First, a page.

Will be leaving Cordoba tonight, and I will miss it. This is a really lovely city, just the right size with lots of trees, great people and dozens of cafes I've really enjoyed writing in: KGB, Brulatty, Creambury, Clasico, Panino, Il Gatto, Butterfly, Quixote...the list goes on.. this is my kind of town, I just circulate from one to the next and then do it all over again and write for about 2 hours in each.
My building this time around...an excellent apartment, quiet and well located...2 blocks from the university, a lovely campus sort of like Stanford's...lots of trees and grass
Argentina's next football star may emerge from this very field!
more of the weird Germanic architecture that pops up now and again...I think it's more Swiss, from Swiss Germans and Italians, but it's just very noticeable and a little odd. This is a water tower and it sure don't look like what I'm used to in Iowa or Fresno.
A residential street near Cordoba's massive Sarmiento Park which the university bleeds into. This area is kind of like the panhandle in SF. Cordoba is a very liveable city and reminds me of California with all its trees and easy accessibility to nearby mountains and lakes--and excellent weather (it's been raining every day in BsAs, but we're bathed in sunshine here). Buenos Aires is certainly the big happening city, but I've talked to lots of people here who feel Cordoba is the more liveable city and I think I'd agree. There's everything you need here, it's much smaller and mellower, and it's right in the center of the country, so it's accessible to every other interesting place. It's definitely underrated---there are very few language schools here as many travelers skip it. I'm really glad I came back here, have been here 3 times now and I never get tired of it or bored. Have met wonderful people here as well who I'll miss a lot:
Viviana returning to Butterfly with the chicken steaks for the Lomito de Pollo. This woman has singled-handedly destroyed my vegetarian credentials with her incredible sandwiches. But never fear, once back in the states where the chicken and meat are inferior, I'll return to tofu!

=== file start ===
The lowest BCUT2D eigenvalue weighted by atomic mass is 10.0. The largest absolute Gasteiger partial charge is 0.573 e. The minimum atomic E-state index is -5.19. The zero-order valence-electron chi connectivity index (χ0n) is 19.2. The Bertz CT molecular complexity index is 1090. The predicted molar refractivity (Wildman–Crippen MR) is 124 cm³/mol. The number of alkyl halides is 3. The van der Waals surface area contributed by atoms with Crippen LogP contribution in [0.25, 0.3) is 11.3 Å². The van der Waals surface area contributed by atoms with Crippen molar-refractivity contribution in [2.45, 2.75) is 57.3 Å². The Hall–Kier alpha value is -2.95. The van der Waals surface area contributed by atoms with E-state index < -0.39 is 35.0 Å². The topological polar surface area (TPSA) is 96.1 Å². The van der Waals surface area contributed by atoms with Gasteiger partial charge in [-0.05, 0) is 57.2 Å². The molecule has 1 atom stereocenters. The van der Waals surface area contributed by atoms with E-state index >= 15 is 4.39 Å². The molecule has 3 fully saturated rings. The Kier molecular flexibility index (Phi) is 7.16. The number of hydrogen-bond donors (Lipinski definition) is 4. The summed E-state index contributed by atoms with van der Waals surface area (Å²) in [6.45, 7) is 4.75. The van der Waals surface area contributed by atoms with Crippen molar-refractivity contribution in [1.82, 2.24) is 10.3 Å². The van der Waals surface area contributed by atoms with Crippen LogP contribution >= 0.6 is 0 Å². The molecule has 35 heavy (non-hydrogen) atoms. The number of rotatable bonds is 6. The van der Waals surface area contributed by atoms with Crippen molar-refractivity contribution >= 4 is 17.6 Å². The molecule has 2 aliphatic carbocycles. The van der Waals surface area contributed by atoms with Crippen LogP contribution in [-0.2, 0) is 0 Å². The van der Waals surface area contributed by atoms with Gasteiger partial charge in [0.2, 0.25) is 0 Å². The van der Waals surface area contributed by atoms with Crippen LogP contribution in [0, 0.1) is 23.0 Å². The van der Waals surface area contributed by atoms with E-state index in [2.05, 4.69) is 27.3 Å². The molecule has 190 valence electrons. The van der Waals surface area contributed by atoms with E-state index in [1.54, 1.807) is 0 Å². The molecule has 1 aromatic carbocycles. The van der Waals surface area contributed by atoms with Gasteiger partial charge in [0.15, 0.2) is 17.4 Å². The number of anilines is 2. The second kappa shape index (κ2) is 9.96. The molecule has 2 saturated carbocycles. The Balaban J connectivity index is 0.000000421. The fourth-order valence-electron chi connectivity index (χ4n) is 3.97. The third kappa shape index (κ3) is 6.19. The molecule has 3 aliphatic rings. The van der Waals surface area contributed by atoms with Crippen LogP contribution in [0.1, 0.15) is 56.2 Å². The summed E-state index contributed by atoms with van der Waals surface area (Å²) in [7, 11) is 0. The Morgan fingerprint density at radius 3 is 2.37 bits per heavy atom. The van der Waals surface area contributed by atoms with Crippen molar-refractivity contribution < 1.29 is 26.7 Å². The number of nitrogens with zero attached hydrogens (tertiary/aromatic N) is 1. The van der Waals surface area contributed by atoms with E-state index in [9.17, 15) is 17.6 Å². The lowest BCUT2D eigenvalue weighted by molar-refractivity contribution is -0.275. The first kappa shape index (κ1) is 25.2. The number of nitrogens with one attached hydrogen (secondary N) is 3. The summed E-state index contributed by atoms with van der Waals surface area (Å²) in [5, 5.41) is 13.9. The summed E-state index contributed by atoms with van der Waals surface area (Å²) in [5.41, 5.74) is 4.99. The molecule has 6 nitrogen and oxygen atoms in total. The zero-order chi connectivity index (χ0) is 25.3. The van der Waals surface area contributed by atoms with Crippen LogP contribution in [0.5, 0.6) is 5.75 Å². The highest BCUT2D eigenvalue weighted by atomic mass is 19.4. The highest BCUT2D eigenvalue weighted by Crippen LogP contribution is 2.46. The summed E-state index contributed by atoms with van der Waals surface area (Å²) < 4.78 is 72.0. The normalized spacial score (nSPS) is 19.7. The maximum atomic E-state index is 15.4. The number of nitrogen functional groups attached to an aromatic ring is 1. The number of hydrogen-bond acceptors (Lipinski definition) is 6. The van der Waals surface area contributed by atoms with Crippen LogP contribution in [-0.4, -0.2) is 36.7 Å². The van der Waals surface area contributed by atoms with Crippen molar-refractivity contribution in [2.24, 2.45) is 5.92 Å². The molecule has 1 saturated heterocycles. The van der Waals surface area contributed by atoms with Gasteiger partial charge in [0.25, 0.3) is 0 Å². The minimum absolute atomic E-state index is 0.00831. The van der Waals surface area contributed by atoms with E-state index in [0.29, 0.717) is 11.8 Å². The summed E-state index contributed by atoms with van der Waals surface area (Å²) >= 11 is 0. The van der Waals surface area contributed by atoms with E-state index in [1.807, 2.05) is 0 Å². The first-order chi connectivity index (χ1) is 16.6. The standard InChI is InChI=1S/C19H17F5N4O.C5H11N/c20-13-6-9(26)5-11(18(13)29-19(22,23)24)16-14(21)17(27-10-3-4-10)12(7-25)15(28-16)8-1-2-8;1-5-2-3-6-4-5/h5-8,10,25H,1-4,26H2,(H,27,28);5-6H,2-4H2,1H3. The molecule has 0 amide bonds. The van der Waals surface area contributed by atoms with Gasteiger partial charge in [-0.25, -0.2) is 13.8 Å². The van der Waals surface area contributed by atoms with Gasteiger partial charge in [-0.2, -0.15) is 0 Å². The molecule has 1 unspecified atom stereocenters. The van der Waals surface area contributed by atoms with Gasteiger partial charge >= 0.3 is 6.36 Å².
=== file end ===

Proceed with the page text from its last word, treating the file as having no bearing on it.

Hector, Viviana's cousin who is working with her for a month on his school break. He's a budding filmmaker, and as a 20-yr-old has won awards and had things on TV and everything. A wunderkind, he dreams of going to LA, and the way he's going I think we'll see him there.
Fede's roommate, Alexis, from Tucuman---note that rasta tail running down his back!
And of course, one of my new best friends and just a great person on every level, the inimitable Fede:
At the modeling agency where he works. (Note to Christian: how about that little girl's t-shirt, eh?)
Palo Borracho!! Of course, I won't be leaving these behind and look forward to seeing more of them on the boulevards of Buenos Aires
Cordoba's tallest building, Torre Angela...about 15 stories. No big highrises here, that seems to be for Asians, Americans and Arabs. Interesting that, huh? Certain cultures are trying to prove something? All the rabidly capitalist cultures showing off I guess. Tall buildings are so 20th century. Of course, the emphasis here is very euro and europeans have never been too big on highrises. Am noticing more and more the French influence...not ethnically, but culturally. The Argentines generally admire the French, and what with cafe life, perceived arrogance and the intellectual culture, you can see the similarities. Argentines are much friendlier in my opinion, but it's part of their identity complex I suppose. They don't seem to want to own up to their Italianness, I don't know. I guess the perception of Italian culture is not as good as the French version, though I'd disagree personally with that. It may be the disorganization/corruption/mafiosa syndrome that Italians are stereotyped for and which is a definite problem here.
I had a long conversation with a lady who was explaining what she sees as the moral deterioration of society. Juvenile deliquency is a big concern here and one reads about murders and robberies in the paper. It's interesting, they always refer to young men as 'jovenes' or youths and 'deliquencia' which is also a term referring to the young. In the states, we usually just call everyone a man or woman, without distinctions. Once you're 18, you're responsible for whatever you do. There is virtue in that certainly, but there's a humanness that's lost. Here, when I see news about violent youths, I'm reminded how out of control young men are, and that they are different than other adults, and that they are young now and hopefully will outgrow it. I appreciate the distinction. I think our insistence on ignoring a criminal's age sort of negates that very human reality that the young are different, that they need to be seen and approached as youths, as people in a certain reality. That doesn't excuse what they do, but it's just more real on some level to me.